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  • Windows 7

    Install Windows 7 from a USB flash drive

    Installing Windows 7 from a USB flash drive has several benefits. First, it's probably the easiest way to install the new OS on a machine with no optical drive. Second, it's a handy way to install the operating on multiple machines. And third, it actually makes the installation process go faster.

    To get started, you'll need a USB flash drive that is big enough to hold the contents of the Windows 7 DVD. A 4GB or larger drive should work just fine.

    Now a word of warning, this procedure will completely reformat the USB flash drive, so make sure that you back up any data that you have on the drive before you begin.

    Next, the systems on which you want to install Windows 7 must be able and configured to boot from a USB flash drive. Most new systems will have this capability, and the operation can usually be configured in the BIOS or by simply pressing a certain key during bootup. You'll need to check your specific hardware in order to be sure.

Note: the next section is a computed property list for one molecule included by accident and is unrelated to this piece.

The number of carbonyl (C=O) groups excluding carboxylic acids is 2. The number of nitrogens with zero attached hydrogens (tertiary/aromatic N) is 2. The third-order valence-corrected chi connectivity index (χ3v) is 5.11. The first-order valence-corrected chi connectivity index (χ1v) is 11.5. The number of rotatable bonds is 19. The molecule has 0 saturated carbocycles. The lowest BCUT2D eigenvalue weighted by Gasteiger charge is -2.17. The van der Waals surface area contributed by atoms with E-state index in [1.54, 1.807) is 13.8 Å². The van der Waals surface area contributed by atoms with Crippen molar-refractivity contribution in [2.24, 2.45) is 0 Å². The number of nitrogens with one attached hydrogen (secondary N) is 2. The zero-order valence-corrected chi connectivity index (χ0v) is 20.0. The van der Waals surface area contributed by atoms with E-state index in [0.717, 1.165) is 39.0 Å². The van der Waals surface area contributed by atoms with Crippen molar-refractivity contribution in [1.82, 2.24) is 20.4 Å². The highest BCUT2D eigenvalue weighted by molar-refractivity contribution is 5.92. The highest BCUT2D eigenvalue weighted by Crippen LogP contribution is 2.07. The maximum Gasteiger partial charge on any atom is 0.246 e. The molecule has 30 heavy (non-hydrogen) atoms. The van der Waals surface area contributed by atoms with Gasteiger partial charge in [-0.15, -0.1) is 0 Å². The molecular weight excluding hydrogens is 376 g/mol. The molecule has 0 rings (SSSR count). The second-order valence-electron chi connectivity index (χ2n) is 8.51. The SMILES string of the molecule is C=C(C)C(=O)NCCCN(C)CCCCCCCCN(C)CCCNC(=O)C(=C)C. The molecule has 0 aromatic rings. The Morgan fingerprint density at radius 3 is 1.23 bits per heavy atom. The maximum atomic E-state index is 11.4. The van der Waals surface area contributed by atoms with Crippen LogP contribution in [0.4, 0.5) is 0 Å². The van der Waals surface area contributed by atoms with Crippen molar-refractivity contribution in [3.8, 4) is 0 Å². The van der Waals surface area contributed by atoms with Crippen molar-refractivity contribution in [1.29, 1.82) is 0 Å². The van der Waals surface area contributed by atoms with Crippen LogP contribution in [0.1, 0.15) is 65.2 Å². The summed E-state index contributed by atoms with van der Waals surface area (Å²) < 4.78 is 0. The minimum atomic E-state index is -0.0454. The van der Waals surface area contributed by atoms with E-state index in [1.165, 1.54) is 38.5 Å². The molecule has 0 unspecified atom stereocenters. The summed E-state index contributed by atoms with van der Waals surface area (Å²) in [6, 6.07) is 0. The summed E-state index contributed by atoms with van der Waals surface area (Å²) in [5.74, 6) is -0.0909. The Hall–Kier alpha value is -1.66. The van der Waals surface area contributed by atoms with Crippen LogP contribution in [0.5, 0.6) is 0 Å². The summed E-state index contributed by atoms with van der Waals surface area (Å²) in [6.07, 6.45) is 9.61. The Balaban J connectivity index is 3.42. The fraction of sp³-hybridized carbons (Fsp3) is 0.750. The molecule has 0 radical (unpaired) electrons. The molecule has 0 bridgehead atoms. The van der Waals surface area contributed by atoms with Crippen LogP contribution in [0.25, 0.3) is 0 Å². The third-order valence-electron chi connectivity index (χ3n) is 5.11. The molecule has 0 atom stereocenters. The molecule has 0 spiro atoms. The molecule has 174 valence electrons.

Before we can transfer the Windows 7 files to our drive, we need to make it bootable. This is where the DiskPart utility comes into play.

    The DiskPart utility is a command-line version of the Disk Management MMC snap-in and is designed to allow you to manage disks, partitions, or volumes from within scripts or directly from a command prompt. DiskPart can be used in Vista or in Windows 7 to configure a USB flash drive to be a bootable device.

    So first, connect your USB flash drive to a computer on which you will be preparing the drive. I'll be using a Windows Vista system.

    Now, locate the command Prompt shortcut on the Start menu, right-click on it, and select the Run as Administrator command. Then, respond appropriately to the UAC.

    Launch the DiskPart utility by typing DiskPart on the command line. You should now see the DISKPART prompt.